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If you have been at Kingston’s waterfront lately, you’ve seen an 86-turbine wind farm on nearby on Wolfe Island.  According to TransAlta, the operator, it’s the second largest wind farm in Canada. The non-profit Hearthmakers Energy Co-operative is proud of the spinning blades and their promise of a greener electricity future. It was key in getting the project off the ground as a community based project, but claims it was illegally shut-out of the successful result.

Hearthmakers commissioned Gaia Power Inc. to do a feasibility study for wind power on Wolfe Island.  Hearthmakers alleges that Gaia signed up wind energy land options in Hearthmakers’ name, then sold the options (without Hearthmakers’ knowledge) to Canadian Hydro Developers Inc.. Canadian Hydro used the options to build its wind farm. Hearthmakers has sued Gaia: Statement of Claim. But litigation is hard for a community cooperative, which is usually thinly funded, and must typically partner with private sector companies like Gaia. Now Hearthmakers is facing a motion demanding security for Gaia’s legal costs.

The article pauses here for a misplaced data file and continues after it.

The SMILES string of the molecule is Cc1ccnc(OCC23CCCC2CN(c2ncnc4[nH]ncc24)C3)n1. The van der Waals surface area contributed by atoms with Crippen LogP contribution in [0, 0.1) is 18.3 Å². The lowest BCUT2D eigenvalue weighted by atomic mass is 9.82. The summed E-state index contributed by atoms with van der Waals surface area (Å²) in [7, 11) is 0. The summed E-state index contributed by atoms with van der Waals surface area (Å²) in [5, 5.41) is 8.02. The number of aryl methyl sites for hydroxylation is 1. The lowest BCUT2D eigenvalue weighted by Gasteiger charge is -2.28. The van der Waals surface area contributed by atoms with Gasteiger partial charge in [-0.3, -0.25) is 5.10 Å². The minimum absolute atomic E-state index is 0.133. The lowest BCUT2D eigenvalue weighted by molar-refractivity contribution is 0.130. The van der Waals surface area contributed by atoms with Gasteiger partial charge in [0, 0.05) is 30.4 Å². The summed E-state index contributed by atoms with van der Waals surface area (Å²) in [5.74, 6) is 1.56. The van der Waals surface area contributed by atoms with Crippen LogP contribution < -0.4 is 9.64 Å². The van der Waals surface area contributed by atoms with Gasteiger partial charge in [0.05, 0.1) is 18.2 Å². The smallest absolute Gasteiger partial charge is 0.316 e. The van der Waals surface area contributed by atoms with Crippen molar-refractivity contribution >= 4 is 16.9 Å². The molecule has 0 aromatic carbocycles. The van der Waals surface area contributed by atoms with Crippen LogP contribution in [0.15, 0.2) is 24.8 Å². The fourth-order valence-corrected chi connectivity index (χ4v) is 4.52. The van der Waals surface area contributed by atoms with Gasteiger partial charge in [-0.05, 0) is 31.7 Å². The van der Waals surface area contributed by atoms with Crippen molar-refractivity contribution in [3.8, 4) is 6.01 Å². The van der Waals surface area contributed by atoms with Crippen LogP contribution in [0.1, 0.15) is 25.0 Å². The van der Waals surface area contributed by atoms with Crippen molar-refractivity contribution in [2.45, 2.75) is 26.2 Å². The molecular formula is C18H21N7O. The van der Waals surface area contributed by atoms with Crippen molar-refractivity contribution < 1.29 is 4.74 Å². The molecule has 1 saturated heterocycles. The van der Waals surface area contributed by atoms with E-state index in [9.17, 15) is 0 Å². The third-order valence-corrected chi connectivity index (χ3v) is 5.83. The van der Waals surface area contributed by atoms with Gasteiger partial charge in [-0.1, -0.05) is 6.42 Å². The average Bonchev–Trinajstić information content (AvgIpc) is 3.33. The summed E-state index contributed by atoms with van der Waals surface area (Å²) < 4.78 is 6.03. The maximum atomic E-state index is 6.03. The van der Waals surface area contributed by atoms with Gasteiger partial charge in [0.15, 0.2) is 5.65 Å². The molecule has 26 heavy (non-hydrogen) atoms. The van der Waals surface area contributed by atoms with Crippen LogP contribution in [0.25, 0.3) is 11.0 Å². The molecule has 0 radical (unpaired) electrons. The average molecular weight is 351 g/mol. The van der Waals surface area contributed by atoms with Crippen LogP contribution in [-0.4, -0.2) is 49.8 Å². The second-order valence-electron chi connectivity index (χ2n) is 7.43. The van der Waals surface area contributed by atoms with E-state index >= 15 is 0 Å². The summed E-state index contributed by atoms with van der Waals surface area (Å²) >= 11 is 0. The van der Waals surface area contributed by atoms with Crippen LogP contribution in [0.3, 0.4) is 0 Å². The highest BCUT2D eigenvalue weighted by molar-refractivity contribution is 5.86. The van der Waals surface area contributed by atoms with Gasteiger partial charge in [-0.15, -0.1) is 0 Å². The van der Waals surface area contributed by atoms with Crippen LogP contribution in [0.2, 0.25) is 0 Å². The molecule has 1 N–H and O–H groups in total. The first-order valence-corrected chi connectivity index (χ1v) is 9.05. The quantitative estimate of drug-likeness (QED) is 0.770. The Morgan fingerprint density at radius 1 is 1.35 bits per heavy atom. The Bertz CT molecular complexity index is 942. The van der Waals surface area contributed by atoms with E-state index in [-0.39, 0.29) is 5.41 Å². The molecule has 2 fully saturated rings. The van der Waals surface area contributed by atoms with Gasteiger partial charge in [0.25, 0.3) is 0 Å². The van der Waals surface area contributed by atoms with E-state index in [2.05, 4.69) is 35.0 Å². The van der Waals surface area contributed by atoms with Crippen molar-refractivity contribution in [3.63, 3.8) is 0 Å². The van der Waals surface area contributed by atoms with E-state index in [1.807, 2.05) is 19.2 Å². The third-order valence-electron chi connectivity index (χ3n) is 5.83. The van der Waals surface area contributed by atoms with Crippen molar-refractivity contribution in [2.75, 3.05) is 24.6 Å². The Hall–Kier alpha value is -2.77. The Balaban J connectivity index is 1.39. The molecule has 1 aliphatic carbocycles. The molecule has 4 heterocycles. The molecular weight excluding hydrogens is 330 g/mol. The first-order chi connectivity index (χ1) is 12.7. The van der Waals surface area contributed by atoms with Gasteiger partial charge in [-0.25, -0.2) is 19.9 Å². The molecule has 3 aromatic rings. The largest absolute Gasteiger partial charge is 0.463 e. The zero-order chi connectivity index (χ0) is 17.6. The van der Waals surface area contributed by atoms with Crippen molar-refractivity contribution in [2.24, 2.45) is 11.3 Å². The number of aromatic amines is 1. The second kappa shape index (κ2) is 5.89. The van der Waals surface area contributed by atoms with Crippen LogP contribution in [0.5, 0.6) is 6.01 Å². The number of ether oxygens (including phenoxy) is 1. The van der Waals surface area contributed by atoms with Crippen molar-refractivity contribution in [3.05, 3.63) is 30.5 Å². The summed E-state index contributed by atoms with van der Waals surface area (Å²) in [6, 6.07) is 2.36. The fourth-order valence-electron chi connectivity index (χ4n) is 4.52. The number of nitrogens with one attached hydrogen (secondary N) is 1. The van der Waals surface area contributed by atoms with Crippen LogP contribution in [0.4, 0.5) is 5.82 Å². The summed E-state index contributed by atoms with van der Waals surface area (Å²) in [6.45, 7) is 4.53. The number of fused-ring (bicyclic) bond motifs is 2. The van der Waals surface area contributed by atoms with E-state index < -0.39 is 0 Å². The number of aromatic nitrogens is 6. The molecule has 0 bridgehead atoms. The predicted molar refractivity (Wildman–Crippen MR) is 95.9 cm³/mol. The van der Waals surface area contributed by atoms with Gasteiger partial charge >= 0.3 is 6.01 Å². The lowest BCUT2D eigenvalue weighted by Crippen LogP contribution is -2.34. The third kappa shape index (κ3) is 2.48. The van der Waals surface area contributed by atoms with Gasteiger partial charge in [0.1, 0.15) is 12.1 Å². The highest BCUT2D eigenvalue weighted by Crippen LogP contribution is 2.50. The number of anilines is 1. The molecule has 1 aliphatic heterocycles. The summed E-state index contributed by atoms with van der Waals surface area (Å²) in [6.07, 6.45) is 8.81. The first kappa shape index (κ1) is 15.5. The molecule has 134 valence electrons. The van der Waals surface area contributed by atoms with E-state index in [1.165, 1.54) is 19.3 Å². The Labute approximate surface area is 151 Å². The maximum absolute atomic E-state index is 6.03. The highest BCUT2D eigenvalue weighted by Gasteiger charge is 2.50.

Community power development has been a hard slog so far for co-operatives, although recent amendments to various Acts by the Green Energy and Economy Act may help. Other cooperatives across the country will therefore be closely watching the Hearthmakers case. If even successful projects beggar community cooperatives, why bother?

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